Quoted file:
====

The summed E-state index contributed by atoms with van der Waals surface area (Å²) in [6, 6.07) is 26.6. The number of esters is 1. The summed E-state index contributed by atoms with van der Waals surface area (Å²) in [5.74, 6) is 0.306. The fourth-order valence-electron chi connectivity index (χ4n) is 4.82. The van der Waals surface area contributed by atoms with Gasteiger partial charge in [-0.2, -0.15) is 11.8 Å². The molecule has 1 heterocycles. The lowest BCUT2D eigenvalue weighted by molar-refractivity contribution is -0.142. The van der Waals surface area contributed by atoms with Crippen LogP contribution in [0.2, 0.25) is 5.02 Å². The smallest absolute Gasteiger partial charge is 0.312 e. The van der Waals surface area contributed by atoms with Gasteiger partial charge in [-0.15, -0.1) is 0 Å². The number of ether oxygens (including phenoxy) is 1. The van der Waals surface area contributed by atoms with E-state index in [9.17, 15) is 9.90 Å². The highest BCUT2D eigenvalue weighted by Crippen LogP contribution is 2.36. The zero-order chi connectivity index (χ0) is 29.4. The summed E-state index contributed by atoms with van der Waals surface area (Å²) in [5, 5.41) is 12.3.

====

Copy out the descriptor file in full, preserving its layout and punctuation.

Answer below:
The summed E-state index contributed by atoms with van der Waals surface area (Å²) in [6, 6.07) is 26.6. The number of esters is 1. The summed E-state index contributed by atoms with van der Waals surface area (Å²) in [5.74, 6) is 0.306. The fourth-order valence-electron chi connectivity index (χ4n) is 4.82. The van der Waals surface area contributed by atoms with Gasteiger partial charge in [-0.2, -0.15) is 11.8 Å². The molecule has 1 heterocycles. The lowest BCUT2D eigenvalue weighted by molar-refractivity contribution is -0.142. The van der Waals surface area contributed by atoms with Crippen LogP contribution in [0.2, 0.25) is 5.02 Å². The smallest absolute Gasteiger partial charge is 0.312 e. The van der Waals surface area contributed by atoms with Gasteiger partial charge in [-0.15, -0.1) is 0 Å². The number of ether oxygens (including phenoxy) is 1. The van der Waals surface area contributed by atoms with E-state index in [9.17, 15) is 9.90 Å². The highest BCUT2D eigenvalue weighted by Crippen LogP contribution is 2.36. The zero-order chi connectivity index (χ0) is 29.4. The summed E-state index contributed by atoms with van der Waals surface area (Å²) in [5, 5.41) is 12.3.